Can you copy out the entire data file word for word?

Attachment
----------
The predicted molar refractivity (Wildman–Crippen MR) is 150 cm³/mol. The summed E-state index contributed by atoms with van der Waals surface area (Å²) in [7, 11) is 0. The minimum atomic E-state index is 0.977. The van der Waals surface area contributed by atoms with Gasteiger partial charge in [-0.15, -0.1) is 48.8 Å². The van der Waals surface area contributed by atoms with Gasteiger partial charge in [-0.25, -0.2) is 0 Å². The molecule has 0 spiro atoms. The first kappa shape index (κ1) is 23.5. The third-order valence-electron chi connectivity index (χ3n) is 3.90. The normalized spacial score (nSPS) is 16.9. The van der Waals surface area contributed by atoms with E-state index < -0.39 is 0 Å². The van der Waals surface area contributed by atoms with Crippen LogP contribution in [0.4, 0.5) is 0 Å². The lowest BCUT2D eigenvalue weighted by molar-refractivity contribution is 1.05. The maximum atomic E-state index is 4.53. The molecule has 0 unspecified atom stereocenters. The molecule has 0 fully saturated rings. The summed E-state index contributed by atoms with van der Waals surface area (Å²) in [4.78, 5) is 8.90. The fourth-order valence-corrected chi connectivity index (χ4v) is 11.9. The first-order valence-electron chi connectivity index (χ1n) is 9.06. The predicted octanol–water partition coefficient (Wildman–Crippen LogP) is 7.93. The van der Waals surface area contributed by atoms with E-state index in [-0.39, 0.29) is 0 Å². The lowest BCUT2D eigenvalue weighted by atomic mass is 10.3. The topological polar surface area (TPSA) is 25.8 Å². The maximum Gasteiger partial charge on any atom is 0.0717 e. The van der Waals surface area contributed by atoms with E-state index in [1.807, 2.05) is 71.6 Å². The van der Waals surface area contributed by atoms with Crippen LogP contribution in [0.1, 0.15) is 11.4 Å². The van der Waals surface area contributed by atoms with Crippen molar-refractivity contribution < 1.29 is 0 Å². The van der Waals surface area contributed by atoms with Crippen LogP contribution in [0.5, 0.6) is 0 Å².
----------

The predicted molar refractivity (Wildman–Crippen MR) is 150 cm³/mol. The summed E-state index contributed by atoms with van der Waals surface area (Å²) in [7, 11) is 0. The minimum atomic E-state index is 0.977. The van der Waals surface area contributed by atoms with Gasteiger partial charge in [-0.15, -0.1) is 48.8 Å². The van der Waals surface area contributed by atoms with Gasteiger partial charge in [-0.25, -0.2) is 0 Å². The molecule has 0 spiro atoms. The first kappa shape index (κ1) is 23.5. The third-order valence-electron chi connectivity index (χ3n) is 3.90. The normalized spacial score (nSPS) is 16.9. The van der Waals surface area contributed by atoms with E-state index < -0.39 is 0 Å². The van der Waals surface area contributed by atoms with Crippen LogP contribution in [0.4, 0.5) is 0 Å². The lowest BCUT2D eigenvalue weighted by molar-refractivity contribution is 1.05. The maximum atomic E-state index is 4.53. The molecule has 0 unspecified atom stereocenters. The molecule has 0 fully saturated rings. The summed E-state index contributed by atoms with van der Waals surface area (Å²) in [4.78, 5) is 8.90. The fourth-order valence-corrected chi connectivity index (χ4v) is 11.9. The first-order valence-electron chi connectivity index (χ1n) is 9.06. The predicted octanol–water partition coefficient (Wildman–Crippen LogP) is 7.93. The van der Waals surface area contributed by atoms with E-state index in [-0.39, 0.29) is 0 Å². The lowest BCUT2D eigenvalue weighted by atomic mass is 10.3. The topological polar surface area (TPSA) is 25.8 Å². The maximum Gasteiger partial charge on any atom is 0.0717 e. The van der Waals surface area contributed by atoms with E-state index in [1.807, 2.05) is 71.6 Å². The van der Waals surface area contributed by atoms with Crippen LogP contribution in [0.1, 0.15) is 11.4 Å². The van der Waals surface area contributed by atoms with Crippen molar-refractivity contribution < 1.29 is 0 Å². The van der Waals surface area contributed by atoms with Crippen LogP contribution in [0.5, 0.6) is 0 Å².